This blog is written by your friends at Vermont Woods Studios. Check out our Vermont made furniture and home decor online and visit our showroom and art gallery at Stonehurst, the newly restored 1800s farmhouse nestled in the foothills of the Green Mountains.

Vermont Helps Hurricane Sandy Victims in NY and NJ
Vermont Helps Hurricane Sandy Victims in NY and NJ

Vermonters from every corner of the Green Mountain state are putting together relief programs to assist our neighbors in New York, New Jersey, Connecticut and other areas ravaged by Hurricane Sandy.   This week Vernon and Brattleboro residents have a couple opportunities to help:

  • The Brattleboro Rotary Clubs are organizing assistance for Sandy victims in New Jersey. Rotarians are accepting items to donate.  They should be brought in labeled boxes of: Clothing (coats, underwear, socks, sweat pants, sweatshirts, and sweaters), blankets, towels, bedding and linens, batteries, bottled water, non-perishable food, and personal rooming supplies. You may donate items at the Estey Organ Buildings (between Building 3 & 4) at 102 and 108 Birge St.) on Monday, Nov. 12, from 5 to 7 p.m. For more information, contact Marty Cohn at 802-221-4821.
  • Brattleboro Cheese has also organized a drive to collect items for delivery to New York City and New Jersey victims. Donors can drop off the following items at the Cheese Shop on 30 Main St in Brattleboro: blankets, candles, flashlights, water, food (non-perishable), lights, flashlights, batteries, diapers and wipes, gloves and masks, rubber boots, shovels, cleaning supplies and bleach, trash bags, serving dishes and utensils, anything that produces heat, winter wear (jackets, hats, gloves, warm stuff).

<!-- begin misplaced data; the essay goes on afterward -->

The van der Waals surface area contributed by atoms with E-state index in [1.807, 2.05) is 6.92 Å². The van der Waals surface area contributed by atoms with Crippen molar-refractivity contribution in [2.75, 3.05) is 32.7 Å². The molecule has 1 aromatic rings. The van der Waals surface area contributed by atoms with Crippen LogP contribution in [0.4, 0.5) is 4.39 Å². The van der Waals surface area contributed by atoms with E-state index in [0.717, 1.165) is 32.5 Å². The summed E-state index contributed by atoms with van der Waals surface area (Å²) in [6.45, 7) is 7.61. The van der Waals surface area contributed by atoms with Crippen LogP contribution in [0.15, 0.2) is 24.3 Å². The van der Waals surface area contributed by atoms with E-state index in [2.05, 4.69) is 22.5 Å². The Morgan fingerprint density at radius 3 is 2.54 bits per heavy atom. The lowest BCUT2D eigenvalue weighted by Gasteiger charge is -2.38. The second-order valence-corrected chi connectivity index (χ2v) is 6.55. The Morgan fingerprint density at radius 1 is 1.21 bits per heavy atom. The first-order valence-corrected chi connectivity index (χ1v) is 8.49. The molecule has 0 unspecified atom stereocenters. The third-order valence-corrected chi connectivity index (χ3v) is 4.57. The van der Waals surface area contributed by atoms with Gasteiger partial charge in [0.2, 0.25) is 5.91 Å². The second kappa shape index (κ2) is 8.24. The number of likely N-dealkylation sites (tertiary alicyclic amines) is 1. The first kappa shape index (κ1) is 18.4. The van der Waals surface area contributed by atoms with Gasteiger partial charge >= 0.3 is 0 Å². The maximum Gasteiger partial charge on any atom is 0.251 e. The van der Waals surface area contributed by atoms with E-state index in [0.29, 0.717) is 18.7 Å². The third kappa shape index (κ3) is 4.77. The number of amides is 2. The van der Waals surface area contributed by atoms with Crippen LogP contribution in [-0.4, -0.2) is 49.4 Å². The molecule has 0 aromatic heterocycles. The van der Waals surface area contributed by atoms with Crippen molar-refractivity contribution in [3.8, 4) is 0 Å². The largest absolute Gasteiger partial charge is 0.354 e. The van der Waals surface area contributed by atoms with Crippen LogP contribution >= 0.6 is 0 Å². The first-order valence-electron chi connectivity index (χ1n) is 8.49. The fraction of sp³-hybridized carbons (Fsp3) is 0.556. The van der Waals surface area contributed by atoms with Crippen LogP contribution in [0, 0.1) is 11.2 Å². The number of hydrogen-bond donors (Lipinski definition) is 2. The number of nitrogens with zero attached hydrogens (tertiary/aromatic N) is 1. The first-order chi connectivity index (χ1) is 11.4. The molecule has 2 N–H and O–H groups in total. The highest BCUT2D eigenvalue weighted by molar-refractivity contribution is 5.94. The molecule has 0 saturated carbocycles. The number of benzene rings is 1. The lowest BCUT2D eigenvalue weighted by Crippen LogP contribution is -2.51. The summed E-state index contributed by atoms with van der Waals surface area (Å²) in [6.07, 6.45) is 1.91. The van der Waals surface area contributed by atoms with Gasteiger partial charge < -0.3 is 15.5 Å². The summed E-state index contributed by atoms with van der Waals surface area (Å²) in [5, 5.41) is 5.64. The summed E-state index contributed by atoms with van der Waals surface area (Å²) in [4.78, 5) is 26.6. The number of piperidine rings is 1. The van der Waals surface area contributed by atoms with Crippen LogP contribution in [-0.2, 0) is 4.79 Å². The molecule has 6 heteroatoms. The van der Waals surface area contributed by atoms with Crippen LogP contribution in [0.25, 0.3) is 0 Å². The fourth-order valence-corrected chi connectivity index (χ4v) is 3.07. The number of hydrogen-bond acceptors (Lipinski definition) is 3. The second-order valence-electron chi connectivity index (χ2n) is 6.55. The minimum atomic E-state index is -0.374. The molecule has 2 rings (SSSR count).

• Adivasi, a Flat Street store that was battered by Tropical Storm Irene, and Flat Street Rising are also organizing relief efforts.  For more information call 802-258-2231.

Stay tuned for more ways to help and check out Loryn Dion’s posts for updates on Vermont’s growing relief effort.

 

 

 

 

This blog is written by your friends at Vermont Woods Studios. Check out our Vermont made furniture and home decor online and visit our showroom and art gallery at Stonehurst, the newly restored 1800s farmhouse nestled in the foothills of the Green Mountains.

Hurricane Sandy Satellite Image
A satellite image of “Frankenstorm” or Hurricane Sandy, the largest storm to ever form in the Atlantic, as she moved in on the Northeast on October 28th.

 

 

Hurricane Sandy: What Vermont Can Do to Help

Just over a year ago, Hurricane Irene tore through Vermont leaving much of the state flooded, damaged and powerless. Many Vermonters lost their homes, their belongings or their loved ones because of the storm. Luckily, our neighboring states pitched in and offered disaster recovery assistance on the ground, collected supplies and supported us with monetary donations. While damages from Irene can still be seen across the state, we’re much stronger thanks to the help we received from our fellow New Englanders and Northeastern states.